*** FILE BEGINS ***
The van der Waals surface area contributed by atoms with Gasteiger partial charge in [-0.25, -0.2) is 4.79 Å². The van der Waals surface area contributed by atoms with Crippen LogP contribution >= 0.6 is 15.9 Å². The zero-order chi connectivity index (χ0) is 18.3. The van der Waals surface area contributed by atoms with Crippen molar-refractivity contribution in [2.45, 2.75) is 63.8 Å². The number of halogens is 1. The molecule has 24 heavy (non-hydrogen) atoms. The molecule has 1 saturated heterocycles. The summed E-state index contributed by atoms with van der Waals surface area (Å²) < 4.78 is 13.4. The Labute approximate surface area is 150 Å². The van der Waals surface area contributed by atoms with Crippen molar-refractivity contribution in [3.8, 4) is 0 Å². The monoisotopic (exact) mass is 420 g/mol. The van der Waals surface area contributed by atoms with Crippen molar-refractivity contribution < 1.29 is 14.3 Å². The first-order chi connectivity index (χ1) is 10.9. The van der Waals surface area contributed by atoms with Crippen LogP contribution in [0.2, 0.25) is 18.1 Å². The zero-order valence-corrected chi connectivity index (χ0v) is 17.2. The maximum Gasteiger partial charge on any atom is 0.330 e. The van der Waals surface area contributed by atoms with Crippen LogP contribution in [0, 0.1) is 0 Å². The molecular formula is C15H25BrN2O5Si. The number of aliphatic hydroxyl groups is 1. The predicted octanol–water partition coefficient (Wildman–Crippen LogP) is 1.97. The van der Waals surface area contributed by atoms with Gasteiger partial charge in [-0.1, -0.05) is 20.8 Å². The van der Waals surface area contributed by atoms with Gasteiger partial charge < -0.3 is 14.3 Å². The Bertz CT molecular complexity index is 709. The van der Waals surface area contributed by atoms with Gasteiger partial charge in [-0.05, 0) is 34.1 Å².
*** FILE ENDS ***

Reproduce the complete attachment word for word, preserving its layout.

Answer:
The van der Waals surface area contributed by atoms with Gasteiger partial charge in [-0.25, -0.2) is 4.79 Å². The van der Waals surface area contributed by atoms with Crippen LogP contribution >= 0.6 is 15.9 Å². The zero-order chi connectivity index (χ0) is 18.3. The van der Waals surface area contributed by atoms with Crippen molar-refractivity contribution in [2.45, 2.75) is 63.8 Å². The number of halogens is 1. The molecule has 24 heavy (non-hydrogen) atoms. The molecule has 1 saturated heterocycles. The summed E-state index contributed by atoms with van der Waals surface area (Å²) < 4.78 is 13.4. The Labute approximate surface area is 150 Å². The van der Waals surface area contributed by atoms with Crippen molar-refractivity contribution in [3.8, 4) is 0 Å². The monoisotopic (exact) mass is 420 g/mol. The van der Waals surface area contributed by atoms with Crippen molar-refractivity contribution < 1.29 is 14.3 Å². The first-order chi connectivity index (χ1) is 10.9. The van der Waals surface area contributed by atoms with Crippen LogP contribution in [0.2, 0.25) is 18.1 Å². The zero-order valence-corrected chi connectivity index (χ0v) is 17.2. The maximum Gasteiger partial charge on any atom is 0.330 e. The van der Waals surface area contributed by atoms with Crippen LogP contribution in [0, 0.1) is 0 Å². The molecular formula is C15H25BrN2O5Si. The number of aliphatic hydroxyl groups is 1. The predicted octanol–water partition coefficient (Wildman–Crippen LogP) is 1.97. The van der Waals surface area contributed by atoms with Gasteiger partial charge in [-0.1, -0.05) is 20.8 Å². The van der Waals surface area contributed by atoms with Gasteiger partial charge < -0.3 is 14.3 Å². The Bertz CT molecular complexity index is 709. The van der Waals surface area contributed by atoms with Gasteiger partial charge in [-0.05, 0) is 34.1 Å².